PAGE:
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Traffic light agrees on the approval of synthetic fuels for combustion engines

The traffic light parties have agreed on the approval of synthetic fuels, so-called e-fuels, for combustion engines in Germany.

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Traffic light agrees on the approval of synthetic fuels for combustion engines

The traffic light parties have agreed on the approval of synthetic fuels, so-called e-fuels, for combustion engines in Germany. "We need every technical solution, including synthetic fuels" to achieve the climate goals, said Federal Transport Minister Volker Wissing (FDP) on Tuesday. "Openness to technology is the keyword," added FDP parliamentary group leader Christian Dürr and spoke of a "turning point in German transport policy". Wissing also makes e-fuels a condition for the end of combustion engines planned in the EU from 2035.

So far, filling up with e-fuels, which are usually produced from water and CO₂ using electricity, has not been legally possible in its pure form, explained the two FDP MPs Judith Skudelny and Michael Theurer. In the future, these fuels may be sold at public filling stations. You spoke of a "major breakthrough for climate-neutral mobility". With the approval of e-fuels, "hundreds of thousands of jobs could also be secured in the long term".

Theurer announced that the FDP would “continue to advocate openness to technology at EU level”. Wissing makes the topic a condition for the combustion engine planned by the EU. The EU Commission must make a proposal for the period after 2035, he said, otherwise Germany could "not agree to the result of the trilogue negotiations". E-fuels are the “only option” so that combustion engines can also be used climate-neutral afterwards.

The member states and the EU Parliament had already agreed on the end of combustion engines in October. The EU Parliament gave its final formal approval in mid-February. The final approval of the member states is scheduled for March 7 in Brussels at a meeting of EU education ministers.

The fact that the member states give their green light is considered a formality in view of the agreement that has already been reached with the EU Parliament. A qualified majority of at least 15 EU countries, comprising at least 65 percent of the population, is sufficient for the final approval of the member states.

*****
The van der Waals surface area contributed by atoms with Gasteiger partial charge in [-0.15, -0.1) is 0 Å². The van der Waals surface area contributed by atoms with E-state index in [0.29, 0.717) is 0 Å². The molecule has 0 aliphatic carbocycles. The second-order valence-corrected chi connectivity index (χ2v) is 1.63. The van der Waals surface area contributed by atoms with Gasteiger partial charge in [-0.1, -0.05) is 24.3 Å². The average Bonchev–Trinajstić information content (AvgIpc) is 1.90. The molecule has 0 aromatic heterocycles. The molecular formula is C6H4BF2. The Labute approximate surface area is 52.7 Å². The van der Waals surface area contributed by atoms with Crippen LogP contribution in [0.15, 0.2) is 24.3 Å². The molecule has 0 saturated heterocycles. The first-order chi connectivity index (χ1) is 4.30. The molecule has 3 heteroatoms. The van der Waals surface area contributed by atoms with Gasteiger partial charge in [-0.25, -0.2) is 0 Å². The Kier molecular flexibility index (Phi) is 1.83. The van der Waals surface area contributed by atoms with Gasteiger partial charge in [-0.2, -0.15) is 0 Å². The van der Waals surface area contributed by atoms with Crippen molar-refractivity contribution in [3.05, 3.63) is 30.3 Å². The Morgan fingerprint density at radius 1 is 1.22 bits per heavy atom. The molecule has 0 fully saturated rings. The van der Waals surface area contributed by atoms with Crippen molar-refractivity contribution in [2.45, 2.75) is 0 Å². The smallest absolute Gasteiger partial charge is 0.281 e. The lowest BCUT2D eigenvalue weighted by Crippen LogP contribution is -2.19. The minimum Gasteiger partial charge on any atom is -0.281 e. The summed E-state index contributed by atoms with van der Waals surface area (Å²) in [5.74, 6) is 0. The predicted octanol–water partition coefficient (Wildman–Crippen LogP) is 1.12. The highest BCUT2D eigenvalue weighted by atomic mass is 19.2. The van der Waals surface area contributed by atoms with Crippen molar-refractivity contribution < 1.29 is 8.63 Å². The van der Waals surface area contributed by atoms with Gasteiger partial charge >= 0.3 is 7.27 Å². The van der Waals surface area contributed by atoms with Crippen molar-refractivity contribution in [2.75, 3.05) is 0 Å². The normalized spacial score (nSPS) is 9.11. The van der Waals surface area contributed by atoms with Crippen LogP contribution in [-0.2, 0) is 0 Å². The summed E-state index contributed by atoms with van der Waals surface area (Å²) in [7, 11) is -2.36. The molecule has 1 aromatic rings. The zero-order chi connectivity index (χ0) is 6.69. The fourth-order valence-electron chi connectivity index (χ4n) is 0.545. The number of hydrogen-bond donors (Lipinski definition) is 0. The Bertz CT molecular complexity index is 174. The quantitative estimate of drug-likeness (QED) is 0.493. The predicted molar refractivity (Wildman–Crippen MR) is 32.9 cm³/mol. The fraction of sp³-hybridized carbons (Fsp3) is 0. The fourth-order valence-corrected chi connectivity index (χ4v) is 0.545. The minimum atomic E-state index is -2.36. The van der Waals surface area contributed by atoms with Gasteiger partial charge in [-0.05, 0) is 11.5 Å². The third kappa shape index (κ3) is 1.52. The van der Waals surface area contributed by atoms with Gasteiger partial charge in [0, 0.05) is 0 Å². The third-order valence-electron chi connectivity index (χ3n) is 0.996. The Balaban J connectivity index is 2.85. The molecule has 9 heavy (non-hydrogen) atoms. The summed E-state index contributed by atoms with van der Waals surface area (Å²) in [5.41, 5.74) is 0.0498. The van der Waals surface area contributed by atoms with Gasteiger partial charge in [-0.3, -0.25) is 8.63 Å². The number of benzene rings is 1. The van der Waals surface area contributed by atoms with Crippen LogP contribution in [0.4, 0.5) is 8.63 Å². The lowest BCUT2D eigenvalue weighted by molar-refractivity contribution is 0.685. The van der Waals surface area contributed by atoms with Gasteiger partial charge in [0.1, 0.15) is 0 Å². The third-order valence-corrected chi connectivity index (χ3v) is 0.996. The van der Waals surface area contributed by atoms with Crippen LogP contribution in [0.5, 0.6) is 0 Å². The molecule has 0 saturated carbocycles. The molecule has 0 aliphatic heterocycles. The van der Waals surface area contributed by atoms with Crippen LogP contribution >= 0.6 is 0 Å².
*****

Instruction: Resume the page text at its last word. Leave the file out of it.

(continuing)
In a dispute in the traffic light coalition, the FDP had prevailed that the federal government advocated synthetic fuels as an exception at EU level. According to the October agreement, the EU Commission should examine whether vehicles with such a combustion engine could still be registered in the future. Wissing now said that the EU Commission must "fulfill its promise".

The Federal Ministry for the Environment recalled that the European process had been going on "for a long time" and was "far advanced". Germany finally agreed to the trilogue result and this was also "coordinated with the other departments". “Germany also has European responsibility here.”

Union parliamentary group leader Ulrich Lange (CSU) explained that Wissing "remembered early on that he wanted to veto the combustion engine off". Rather, he "should have worked to ensure that the traffic lights in Brussels negotiate properly and that the combustion engine does not come to an end in the first place," he added. CSU regional group head Alexander Dobrindt also said that it was "clear that combustion engine technology has a future with synthetic fuels".

Green environmental politician Jan-Niclas Gesenhues, on the other hand, described synthetic fuels as a "bogus solution". They are inefficient and not sufficiently available, he told the news portal "t-online". "E-fuels are energy wasters," Greenpeace explained. "E-cars drive five times as far with the same amount of electricity as with e-fuels."

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